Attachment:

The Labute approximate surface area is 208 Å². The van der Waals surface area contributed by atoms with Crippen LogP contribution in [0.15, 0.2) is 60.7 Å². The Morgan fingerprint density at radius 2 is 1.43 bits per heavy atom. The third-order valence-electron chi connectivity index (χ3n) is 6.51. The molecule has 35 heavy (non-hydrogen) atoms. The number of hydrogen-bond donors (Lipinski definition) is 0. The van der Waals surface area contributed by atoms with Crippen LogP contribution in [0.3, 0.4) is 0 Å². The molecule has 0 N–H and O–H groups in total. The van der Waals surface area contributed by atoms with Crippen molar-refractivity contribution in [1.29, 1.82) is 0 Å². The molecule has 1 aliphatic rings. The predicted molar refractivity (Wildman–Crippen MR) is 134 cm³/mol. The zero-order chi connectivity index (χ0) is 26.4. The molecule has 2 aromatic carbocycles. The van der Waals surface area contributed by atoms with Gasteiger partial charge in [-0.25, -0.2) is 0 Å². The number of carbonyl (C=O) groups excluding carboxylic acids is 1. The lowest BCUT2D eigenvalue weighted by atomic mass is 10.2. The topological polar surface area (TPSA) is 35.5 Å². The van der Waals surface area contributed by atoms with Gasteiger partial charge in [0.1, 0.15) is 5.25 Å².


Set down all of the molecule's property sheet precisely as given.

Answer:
The Labute approximate surface area is 208 Å². The van der Waals surface area contributed by atoms with Crippen LogP contribution in [0.15, 0.2) is 60.7 Å². The Morgan fingerprint density at radius 2 is 1.43 bits per heavy atom. The third-order valence-electron chi connectivity index (χ3n) is 6.51. The molecule has 35 heavy (non-hydrogen) atoms. The number of hydrogen-bond donors (Lipinski definition) is 0. The van der Waals surface area contributed by atoms with Crippen LogP contribution in [0.3, 0.4) is 0 Å². The molecule has 0 N–H and O–H groups in total. The van der Waals surface area contributed by atoms with Crippen molar-refractivity contribution in [1.29, 1.82) is 0 Å². The molecule has 1 aliphatic rings. The predicted molar refractivity (Wildman–Crippen MR) is 134 cm³/mol. The zero-order chi connectivity index (χ0) is 26.4. The molecule has 2 aromatic carbocycles. The van der Waals surface area contributed by atoms with Gasteiger partial charge in [-0.25, -0.2) is 0 Å². The number of carbonyl (C=O) groups excluding carboxylic acids is 1. The lowest BCUT2D eigenvalue weighted by atomic mass is 10.2. The topological polar surface area (TPSA) is 35.5 Å². The van der Waals surface area contributed by atoms with Gasteiger partial charge in [0.1, 0.15) is 5.25 Å².